Book review: Garbage Wars: The Struggle For Environmental Justice By David Naguib Pellow

Sociologist David Naguib Pellow has come out with an engrossing account of Chicago from the perspective of what surrounds us all: garbage. It is the kind of book that gives environmentalism a good name...

 
By Sopan Joshi
Last Updated: Saturday 04 July 2015

-- Garbage Wars: The Struggle For Environmental Justice By David Naguib Pellow First edition Published by Massachusetts Institute of Technology Press USA 2002

Sociologist David Naguib Pellow has come out with an engrossing account of Chicago from the perspective of what surrounds us all: garbage. It is the kind of book that gives environmentalism a good name. The book traces 100-odd years of garbage management to show the underlying socio-political currents that determine who gets to bear the brunt of human-made environmental hazards. Combining historical and ethnographic research, Pellow is concerned to show that it isn't an 'accident' or a matter of chance that garbage invariably finds its way to areas inhabited by African-Americans, Hispanics, immigrants and other vulnerable communities. The book, therefore, deals with what it calls 'environmental racism', but also goes beyond: it is also a record of people's struggles in a search for 'environmental justice'.

In this context, the choice of Chicago city is a perfect one. One of the us' first large cities, highly industrialised and polluted, Chicago also used to be the capital of the meat packaging industry. Formerly called the slaughterhouse of the world, it has more landfills per square mile than any other city in the us. At the same time, it is a city with a history of ethnic, racial and economic clashes, especially labour-capital conflicts. Its suburbs are where the world's largest waste hauler, Waste Management, Inc (wmx, with annual revenues of about us $11 billion and operations across four continents) is to be found.

Garbage Wars dwells on all this and more to show us the politics of environment at the grassroots level. It is abundantly peppered with in-depth (yet pithy) details of the pressures and pulls of industry, trade unions, neighbourhoods, politicians and officials. In seven chapters, Pellow has neatly arranged 100 years of social, racial and economic conflicts, threading it together with the underlying environmental theme.

The ethnographic tone of the book is set in the first chapter: the reader is taken through a photographic tour of the garbage history of Chicago. Chapter 2 delves into history. It begins with the 'Garbage Lady', Mary McDowell. One of many anti-racist anti-garbage crusaders profiled in the book, she set out in 1913 the model of resistance to trashy imposition. The book then follows flesh and blood tales of labour/community resistance to garbage dumps in their neighbourhoods, authorities acting in collusion with polluting industries and the role of the media -- at one time, the Chicago Tribune had actually appointed a task force of health commissioners to investigate businesses and tenements.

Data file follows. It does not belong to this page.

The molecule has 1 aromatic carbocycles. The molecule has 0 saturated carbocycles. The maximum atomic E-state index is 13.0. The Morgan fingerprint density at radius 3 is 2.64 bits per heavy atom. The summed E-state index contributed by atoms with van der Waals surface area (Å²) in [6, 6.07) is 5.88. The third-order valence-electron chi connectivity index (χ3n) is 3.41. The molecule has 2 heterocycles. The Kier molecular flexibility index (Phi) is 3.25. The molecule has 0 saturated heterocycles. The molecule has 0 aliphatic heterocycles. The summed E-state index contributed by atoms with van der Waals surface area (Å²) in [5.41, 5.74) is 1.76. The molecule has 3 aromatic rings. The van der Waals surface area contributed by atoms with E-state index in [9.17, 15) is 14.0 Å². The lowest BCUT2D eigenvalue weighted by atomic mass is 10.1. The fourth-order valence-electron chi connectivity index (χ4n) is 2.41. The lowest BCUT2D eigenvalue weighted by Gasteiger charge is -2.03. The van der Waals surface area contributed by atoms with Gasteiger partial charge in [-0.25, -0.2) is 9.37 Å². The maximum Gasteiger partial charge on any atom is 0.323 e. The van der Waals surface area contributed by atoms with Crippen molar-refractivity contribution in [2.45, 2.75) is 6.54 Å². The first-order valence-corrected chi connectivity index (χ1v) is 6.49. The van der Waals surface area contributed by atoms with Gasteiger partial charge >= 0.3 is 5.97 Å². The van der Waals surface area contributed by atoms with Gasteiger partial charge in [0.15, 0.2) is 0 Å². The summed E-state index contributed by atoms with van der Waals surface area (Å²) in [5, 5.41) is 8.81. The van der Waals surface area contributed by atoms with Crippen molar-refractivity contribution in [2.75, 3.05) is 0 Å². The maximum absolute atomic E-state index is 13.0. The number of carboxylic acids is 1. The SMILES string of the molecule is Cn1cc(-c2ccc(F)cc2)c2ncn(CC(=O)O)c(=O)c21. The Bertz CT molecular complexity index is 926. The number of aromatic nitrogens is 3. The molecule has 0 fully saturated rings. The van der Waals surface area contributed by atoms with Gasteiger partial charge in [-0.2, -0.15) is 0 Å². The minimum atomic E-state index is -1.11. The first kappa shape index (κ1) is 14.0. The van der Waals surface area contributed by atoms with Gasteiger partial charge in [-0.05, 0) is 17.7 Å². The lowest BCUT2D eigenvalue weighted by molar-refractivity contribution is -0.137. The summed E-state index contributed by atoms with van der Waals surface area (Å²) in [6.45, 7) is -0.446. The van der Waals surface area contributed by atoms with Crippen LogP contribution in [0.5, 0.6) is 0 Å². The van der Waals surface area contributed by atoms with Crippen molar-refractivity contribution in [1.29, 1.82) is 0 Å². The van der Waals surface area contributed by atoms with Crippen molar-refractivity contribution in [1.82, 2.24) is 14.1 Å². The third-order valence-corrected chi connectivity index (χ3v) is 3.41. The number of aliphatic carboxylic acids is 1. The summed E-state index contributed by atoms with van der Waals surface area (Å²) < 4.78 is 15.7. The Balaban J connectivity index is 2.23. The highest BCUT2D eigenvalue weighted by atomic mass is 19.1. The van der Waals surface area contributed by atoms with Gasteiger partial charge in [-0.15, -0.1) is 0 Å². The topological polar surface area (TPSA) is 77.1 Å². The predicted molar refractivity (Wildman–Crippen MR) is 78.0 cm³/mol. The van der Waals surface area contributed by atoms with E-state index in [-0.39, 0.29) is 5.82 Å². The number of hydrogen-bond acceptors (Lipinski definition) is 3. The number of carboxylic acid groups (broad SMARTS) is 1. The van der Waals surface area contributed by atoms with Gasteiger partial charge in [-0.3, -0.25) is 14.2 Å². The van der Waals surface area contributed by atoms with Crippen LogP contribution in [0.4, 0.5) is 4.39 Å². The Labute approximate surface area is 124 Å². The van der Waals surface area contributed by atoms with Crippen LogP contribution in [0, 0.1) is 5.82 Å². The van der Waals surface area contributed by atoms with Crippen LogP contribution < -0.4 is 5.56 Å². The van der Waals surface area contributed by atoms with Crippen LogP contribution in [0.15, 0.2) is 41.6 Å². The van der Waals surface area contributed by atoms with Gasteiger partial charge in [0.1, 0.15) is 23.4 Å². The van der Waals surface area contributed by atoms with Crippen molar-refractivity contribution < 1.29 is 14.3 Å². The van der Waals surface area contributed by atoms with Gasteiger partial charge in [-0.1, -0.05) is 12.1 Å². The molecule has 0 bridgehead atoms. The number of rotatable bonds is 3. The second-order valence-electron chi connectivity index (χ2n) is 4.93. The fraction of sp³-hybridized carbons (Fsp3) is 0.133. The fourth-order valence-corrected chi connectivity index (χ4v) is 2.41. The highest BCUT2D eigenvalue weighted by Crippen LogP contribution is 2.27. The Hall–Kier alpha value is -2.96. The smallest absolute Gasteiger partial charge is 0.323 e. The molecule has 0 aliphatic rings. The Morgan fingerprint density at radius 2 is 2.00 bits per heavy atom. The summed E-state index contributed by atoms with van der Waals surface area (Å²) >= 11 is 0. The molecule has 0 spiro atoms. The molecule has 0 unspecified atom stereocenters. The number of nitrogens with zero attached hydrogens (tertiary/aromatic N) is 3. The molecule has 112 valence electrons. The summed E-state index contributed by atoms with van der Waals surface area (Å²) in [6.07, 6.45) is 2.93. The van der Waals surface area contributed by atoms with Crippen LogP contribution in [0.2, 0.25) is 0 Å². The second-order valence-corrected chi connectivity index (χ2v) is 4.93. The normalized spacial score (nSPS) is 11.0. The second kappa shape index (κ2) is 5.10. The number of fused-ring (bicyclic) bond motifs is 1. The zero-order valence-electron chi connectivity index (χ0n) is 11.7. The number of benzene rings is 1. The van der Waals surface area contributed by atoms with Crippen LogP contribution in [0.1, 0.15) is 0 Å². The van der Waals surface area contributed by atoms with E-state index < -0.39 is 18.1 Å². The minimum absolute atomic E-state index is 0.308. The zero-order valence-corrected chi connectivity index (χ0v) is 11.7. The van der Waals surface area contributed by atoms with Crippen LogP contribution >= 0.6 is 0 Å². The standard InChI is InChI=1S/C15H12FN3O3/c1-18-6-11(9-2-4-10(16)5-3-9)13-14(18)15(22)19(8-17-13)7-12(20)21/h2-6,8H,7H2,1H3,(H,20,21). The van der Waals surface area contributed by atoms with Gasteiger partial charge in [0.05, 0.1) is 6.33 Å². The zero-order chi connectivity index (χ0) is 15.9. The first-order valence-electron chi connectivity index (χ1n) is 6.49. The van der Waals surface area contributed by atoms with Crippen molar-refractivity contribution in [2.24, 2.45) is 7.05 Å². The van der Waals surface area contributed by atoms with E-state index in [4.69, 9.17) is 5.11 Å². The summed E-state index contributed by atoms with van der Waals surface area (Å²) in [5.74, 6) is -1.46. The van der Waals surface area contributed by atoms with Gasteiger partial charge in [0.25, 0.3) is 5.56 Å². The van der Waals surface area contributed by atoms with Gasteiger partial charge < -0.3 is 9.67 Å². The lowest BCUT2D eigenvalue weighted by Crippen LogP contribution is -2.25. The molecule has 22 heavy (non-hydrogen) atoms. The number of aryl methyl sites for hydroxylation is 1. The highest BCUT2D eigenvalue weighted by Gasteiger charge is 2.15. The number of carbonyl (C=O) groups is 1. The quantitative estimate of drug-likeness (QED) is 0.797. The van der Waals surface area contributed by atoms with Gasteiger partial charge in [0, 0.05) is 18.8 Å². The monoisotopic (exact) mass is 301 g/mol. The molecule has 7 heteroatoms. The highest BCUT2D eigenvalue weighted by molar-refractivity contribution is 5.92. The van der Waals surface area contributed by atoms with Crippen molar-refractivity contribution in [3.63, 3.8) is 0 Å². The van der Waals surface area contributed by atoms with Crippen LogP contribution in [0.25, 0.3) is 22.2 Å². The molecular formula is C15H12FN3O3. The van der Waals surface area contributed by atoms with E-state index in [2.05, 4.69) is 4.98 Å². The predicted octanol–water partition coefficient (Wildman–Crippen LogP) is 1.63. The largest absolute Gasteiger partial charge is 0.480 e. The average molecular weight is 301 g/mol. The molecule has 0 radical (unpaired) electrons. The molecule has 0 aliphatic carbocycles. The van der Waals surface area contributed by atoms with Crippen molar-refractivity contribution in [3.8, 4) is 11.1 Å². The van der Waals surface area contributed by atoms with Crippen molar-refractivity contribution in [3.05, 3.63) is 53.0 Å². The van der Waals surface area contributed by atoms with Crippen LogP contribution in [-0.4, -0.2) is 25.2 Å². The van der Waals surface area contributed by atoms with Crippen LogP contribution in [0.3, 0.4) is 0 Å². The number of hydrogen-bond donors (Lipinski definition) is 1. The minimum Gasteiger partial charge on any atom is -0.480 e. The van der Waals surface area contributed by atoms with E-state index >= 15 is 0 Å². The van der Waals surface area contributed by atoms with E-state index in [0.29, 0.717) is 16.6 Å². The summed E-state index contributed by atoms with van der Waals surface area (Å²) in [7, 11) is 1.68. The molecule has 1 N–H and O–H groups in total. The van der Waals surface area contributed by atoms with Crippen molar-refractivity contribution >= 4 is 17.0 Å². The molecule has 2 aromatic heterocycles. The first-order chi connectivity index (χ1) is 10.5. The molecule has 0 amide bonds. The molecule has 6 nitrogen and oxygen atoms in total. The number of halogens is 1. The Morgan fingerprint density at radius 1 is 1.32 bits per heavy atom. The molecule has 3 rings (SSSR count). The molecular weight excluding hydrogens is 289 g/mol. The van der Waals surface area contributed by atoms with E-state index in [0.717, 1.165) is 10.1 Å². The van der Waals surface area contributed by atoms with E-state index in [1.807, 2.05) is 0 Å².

The author then takes the reader through the grisly 'waste wars' of the post-war years, showing how the struggles for labour rights, women's rights and civil rights became enmeshed with the effort to organise vulnerable groups against dumping of the city's wastes in their backyard; how the city moved from the blight of open dumps to the noxious fumes of waste incinerators, then to landfills that leached, then back to incinerators, and through sanitary landfills to recycling (see box: How Chicago handles waste).

How Chicago handles waste

1880s-1910s: city dumps, reduction plants, reuse
1920s-early 1940s: incinerators
World War II-1950s: sanitary landfills
1960s-early1970s: incinerators
1976-1989: sanitary landfills, incineration, recycling
1990-present: incinerators, sanitary landfills, recycling

Pellow has a full chapter on the politics of recycling. It makes a case for how the us government's efforts to recycle were shaped by racial ideology. The us federal waste recovery programme during World War ii was adopted from Hitler's Nazi regime. Recycling methods were racially discriminating. As an African-American worker at a waste recycling plant tells Pellow, her boss has a philosophy about recycling, but none about humans. Even large ngos (the influential 'Big Ten' organisations, mainly white and middle class) were not exempt from racism: Pellow shows how they provide support and respectability to polluters and racial discriminators.

The struggles to reclaim community lifestyles from the depredations of garbage have been unsentimentally portrayed. Some of them are historical figures, but in Pellow's book they are reachable. That is an important aspect of the book; the narrative is not a dark and gloomy omen of our poisoned past and future. In profiling the real struggles of the underdogs, it brings hope; no lofty speeches, just well researched tales of how they made it, or didn't. The book is valuable reading for researchers and activists alike.

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